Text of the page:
While education may be the right medicine (if you believe that there’s some disease), that decision is for the teens and their parents to make — not some jackass, let’s-think-outside-the-box DA who thinks he somehow knows what’s best. As much as I hate the ACLU for politically motivated meddling in the other direction, for once I’m glad they’re helping these families file a civil rights claim against Mr. Skumanick. (Read that complaint here.)
By J. DeVoy
As the last man standing, literally, and the only unmarried regular Satyriconista, it’s become my de facto role to bring some dating realism to the blog and unite it with legal and social commentary. This must be hilarious to anyone who knows me in real life. I mostly link to stuff that works and marinate it with cynicism.
So, without further ado, a guide for defensive casual and more-than-casual hookups.
I. Use only the weakest pretexts to get her to your place.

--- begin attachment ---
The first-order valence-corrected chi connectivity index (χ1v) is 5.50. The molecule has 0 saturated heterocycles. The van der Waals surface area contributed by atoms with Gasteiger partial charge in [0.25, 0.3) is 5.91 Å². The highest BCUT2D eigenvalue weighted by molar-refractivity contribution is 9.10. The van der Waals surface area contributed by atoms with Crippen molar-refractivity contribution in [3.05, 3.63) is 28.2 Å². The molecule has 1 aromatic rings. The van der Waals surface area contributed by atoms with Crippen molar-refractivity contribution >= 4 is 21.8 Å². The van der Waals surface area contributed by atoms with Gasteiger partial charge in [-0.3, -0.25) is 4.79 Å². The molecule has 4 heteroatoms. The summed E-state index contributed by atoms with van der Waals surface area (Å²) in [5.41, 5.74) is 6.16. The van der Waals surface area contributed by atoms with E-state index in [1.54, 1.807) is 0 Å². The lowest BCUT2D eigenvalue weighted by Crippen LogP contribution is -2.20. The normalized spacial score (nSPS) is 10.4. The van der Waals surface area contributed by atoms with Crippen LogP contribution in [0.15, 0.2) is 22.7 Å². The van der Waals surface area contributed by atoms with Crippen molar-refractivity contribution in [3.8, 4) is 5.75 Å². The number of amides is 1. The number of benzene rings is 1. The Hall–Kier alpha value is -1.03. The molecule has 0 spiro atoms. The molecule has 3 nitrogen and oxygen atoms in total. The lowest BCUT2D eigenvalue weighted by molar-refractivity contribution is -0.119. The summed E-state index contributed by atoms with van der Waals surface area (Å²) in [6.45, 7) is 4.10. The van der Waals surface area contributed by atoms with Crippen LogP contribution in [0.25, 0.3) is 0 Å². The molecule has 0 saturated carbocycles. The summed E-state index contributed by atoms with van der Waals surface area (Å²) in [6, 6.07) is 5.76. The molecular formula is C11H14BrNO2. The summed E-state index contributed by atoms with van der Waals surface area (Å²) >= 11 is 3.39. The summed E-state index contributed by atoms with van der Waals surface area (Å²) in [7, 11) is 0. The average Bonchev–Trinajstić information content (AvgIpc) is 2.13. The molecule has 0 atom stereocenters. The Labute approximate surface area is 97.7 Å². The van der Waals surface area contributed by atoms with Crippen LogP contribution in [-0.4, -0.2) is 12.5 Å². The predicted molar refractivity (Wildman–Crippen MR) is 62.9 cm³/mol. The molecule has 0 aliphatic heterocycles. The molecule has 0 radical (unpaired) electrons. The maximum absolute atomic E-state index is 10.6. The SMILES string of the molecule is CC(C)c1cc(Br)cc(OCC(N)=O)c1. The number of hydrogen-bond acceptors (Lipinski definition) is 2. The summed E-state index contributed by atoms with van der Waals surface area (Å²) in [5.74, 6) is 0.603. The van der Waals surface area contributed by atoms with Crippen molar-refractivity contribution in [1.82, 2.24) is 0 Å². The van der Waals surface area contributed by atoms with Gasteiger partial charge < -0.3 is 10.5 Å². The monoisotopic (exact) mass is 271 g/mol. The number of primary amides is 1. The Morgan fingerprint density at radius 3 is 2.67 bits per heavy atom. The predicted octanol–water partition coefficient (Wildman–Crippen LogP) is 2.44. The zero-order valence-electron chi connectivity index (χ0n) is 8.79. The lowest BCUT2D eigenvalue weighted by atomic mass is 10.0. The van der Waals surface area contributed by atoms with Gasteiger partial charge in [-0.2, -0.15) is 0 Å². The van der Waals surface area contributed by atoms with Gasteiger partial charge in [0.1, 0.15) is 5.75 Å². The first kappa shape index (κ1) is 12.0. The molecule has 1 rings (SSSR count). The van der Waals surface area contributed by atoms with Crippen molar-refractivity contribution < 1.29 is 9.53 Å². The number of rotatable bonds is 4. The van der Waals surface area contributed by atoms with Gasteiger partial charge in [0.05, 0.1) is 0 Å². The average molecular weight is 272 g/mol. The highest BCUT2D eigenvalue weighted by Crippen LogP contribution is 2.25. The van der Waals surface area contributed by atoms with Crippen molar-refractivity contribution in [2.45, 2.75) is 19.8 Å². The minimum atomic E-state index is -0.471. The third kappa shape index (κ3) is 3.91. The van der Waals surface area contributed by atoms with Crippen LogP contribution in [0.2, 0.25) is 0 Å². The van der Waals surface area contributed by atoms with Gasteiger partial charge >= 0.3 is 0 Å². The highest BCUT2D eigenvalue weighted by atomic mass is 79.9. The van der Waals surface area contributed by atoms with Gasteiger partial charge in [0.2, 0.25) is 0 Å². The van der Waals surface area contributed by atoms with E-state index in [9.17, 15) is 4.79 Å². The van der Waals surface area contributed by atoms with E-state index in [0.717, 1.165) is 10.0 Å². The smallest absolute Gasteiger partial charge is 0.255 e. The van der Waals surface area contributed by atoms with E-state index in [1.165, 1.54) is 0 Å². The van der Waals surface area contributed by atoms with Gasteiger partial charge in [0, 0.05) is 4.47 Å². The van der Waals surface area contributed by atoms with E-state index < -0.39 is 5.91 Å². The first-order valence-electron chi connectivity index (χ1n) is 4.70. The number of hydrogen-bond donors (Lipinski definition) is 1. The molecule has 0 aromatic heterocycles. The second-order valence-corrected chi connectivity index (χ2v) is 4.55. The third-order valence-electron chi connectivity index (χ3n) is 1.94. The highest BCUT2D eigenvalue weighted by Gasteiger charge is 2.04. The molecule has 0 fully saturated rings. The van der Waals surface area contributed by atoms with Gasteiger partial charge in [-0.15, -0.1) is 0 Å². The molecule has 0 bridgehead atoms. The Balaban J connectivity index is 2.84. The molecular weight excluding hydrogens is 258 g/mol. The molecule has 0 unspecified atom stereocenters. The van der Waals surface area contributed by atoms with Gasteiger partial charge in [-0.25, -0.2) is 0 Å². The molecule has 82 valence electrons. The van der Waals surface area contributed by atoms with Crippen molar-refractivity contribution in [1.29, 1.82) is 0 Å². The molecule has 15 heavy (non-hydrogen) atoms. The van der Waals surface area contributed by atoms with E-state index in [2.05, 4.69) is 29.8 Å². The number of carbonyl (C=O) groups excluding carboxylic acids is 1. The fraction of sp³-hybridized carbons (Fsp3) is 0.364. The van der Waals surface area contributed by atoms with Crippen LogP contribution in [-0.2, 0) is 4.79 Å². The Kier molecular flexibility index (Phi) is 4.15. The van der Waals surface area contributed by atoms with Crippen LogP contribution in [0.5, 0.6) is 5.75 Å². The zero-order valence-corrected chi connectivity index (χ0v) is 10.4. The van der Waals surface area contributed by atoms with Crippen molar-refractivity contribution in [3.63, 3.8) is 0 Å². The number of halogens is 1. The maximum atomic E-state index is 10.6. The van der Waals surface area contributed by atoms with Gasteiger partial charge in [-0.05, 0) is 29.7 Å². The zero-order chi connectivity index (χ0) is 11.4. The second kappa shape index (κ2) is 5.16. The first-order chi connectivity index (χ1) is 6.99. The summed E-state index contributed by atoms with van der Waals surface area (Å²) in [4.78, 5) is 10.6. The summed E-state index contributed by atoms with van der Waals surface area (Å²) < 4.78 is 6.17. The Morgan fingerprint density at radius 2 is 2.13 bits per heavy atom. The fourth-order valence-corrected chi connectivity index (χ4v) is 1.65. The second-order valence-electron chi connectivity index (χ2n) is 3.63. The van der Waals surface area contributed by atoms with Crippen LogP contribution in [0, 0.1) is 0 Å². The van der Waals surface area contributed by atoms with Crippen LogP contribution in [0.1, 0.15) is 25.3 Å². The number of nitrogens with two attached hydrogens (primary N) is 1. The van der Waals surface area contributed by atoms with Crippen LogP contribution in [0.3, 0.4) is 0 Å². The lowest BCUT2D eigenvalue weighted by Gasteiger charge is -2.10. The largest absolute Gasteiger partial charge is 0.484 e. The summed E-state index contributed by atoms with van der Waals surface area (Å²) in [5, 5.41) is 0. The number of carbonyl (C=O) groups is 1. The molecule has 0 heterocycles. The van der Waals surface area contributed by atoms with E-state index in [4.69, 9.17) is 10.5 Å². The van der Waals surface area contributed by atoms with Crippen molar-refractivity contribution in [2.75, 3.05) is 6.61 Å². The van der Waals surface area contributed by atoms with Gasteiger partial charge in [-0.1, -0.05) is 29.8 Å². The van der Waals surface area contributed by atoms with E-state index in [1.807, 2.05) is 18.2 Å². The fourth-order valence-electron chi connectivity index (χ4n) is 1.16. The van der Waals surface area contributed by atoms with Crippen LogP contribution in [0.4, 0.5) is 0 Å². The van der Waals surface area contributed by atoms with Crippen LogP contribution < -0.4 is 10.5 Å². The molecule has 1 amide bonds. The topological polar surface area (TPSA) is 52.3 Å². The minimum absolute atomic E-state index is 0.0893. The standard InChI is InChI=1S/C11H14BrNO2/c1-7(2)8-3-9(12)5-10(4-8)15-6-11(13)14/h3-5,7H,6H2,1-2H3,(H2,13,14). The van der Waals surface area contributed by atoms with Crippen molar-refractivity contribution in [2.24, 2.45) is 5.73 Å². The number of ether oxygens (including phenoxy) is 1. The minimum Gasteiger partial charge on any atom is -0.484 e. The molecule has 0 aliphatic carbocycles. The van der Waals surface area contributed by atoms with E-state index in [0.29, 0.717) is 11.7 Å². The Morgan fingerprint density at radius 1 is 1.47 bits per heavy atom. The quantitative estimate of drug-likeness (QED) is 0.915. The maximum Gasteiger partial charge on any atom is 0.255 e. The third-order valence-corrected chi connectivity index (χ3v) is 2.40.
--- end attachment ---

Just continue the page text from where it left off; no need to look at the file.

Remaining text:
If a girl wants to go home with you, she will, as long as some reason is given that doesn’t make her feel cheap and used. The problem is that men (well, betas, but whatever) think that they need a compelling reason to bring her back. As a result, they start talking about things she has to see – his home theater setup, his collection of books, and so on. Art is a commonly used reason, and it can be fairly interesting, especially if it’s of an exploding astronaut or Hulk Hogan embracing a zombie.
The problem is that she might think she’s there for the art, and you assume she’s there for more. Things get awkward, and the window for more than stilted conversation slams shut like so many rusty bear traps. Plus, ambiguity is the breeding ground of false rape charges, a top-five fear for all men alongside prostate cancer and erectile dysfunction.
Avoid this quandry by using the flimsiest excuses possible. Tell her that you have incredible tap water and she has to come up and try it. Invite her to inspect your bedding’s thread count. It doesn’t matter what, it just can’t be something anyone would legitimately find interesting.
This doesn’t discount the importance of delivery; none of the above statements can be said deadpan and work. But, those statements are less likely to be lies, and a better barometer of a girl’s interest. If she says no, then she says no. But if she says yes to something that a person without interest in sleeping with you would like, such as artwork, you’ve created at least a socially awkward situation and possibly a serious legal threat to your freedom.